Eggs, Nests, and Beaks


Illustrations of the Nests and Eggs of Birds of Ohio. Texts by Howard Jones and illustrations by Virginia Jones. (Circleville, Ohio, 1886). GAX 2008- in process.

“Nest and Eggs” is a beautiful color-plate book that began in 1877 as the project of Genevieve Jones and Eliza Shulze, two young women in Circleville, Ohio. Jones’ father offered to finance the publication and to collect the birds’ nests for the girls to illustrate. None of them had any previous experience but it was their hope to produce a scientific work in twenty parts, illustrated with hand-colored lithographs, which would sell for $5.00/part.

According to the research of Ernest Wessen, published in The Papers of the Bibliographical Society of America 47, no. 3 (1953), some of the production and most of the credit for the publication was taken over by Genevieve’s younger brother, Howard. Even their mother, Virginia, who help out after 1879, received more credit than her daughter.

Regardless, the production of the book was exceptional. Adolph Krebs, a professional lithographer, shuttled 65 pound stones back and forth between Circleville and his studio in Cincinnati. Josephine Klippart, a professional colorist, was paid $3/print. Robert Clarke, a Cincinnati publisher, printed the text and wrappers.

The first part was released in July of 1879 and the final part in December of 1886. In the end, the biggest loser might have been Dr. Jones, who put up $13,181 for the edition of 90 copies (23 parts, 60 plates). Records indicate sales over ten years returning just $2,000. The Smithsonian has digitized all the plates at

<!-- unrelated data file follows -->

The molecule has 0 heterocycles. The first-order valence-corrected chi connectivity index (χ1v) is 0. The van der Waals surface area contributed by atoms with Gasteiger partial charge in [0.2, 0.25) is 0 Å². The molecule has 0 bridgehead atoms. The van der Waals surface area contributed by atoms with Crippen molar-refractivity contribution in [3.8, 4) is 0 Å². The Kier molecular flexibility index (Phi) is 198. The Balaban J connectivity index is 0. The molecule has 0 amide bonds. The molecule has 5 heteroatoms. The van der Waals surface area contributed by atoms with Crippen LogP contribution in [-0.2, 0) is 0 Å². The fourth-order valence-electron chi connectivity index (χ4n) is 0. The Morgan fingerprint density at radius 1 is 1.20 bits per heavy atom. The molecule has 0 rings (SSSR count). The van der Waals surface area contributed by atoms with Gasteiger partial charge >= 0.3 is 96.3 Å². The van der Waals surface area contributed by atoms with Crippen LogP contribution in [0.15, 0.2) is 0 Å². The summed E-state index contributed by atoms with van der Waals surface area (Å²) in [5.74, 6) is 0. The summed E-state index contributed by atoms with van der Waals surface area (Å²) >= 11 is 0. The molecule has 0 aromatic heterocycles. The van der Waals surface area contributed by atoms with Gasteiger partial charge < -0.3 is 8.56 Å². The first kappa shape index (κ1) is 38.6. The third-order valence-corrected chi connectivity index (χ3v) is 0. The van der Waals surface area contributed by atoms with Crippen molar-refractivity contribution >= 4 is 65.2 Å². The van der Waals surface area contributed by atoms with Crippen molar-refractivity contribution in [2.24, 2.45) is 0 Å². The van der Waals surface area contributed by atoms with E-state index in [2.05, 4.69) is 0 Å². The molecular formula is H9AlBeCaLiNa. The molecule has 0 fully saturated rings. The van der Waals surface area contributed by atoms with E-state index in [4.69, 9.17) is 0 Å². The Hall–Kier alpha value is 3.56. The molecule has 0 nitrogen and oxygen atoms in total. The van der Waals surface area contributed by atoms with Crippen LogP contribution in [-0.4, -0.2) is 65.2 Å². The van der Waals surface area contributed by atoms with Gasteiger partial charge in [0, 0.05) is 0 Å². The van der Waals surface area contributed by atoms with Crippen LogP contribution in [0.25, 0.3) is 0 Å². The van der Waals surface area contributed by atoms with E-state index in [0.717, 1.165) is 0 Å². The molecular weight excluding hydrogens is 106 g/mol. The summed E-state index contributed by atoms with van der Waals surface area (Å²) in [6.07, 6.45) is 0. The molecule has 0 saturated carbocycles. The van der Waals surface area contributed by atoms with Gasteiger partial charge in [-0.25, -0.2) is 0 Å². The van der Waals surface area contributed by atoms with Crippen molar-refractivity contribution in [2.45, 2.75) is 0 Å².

Alexander Wilson (1766-1813), American ornithology; or, The natural history of the birds of the United States (Philadelphia: Bradford and Inskeep, 1808-25). Rare Books (Ex) Oversize 8880.975q

At the other end of the spectrum, is Alexander Wilson’s color-plate book American Ornithology, published from 1808 to 1825. Under the instructions of his neighbor, the naturalist William Bartram, Wilson began painting birds of the area. Engraver Alexander Lawson was employed to translate the designs to engravings. Either dissatisfaction or lack of funds led Wilson to fire the colorists and he did most of the hand-coloring himself.

In a recent exhibition at the Library Company of Philadelphia, curators presented the discovery that Wilson also used some color printing to supplement the hand work. If this is the case, Wilson’s Ornithology is the first American book with plates printed in more than one color.

To see more on Wilson and his coloring, go to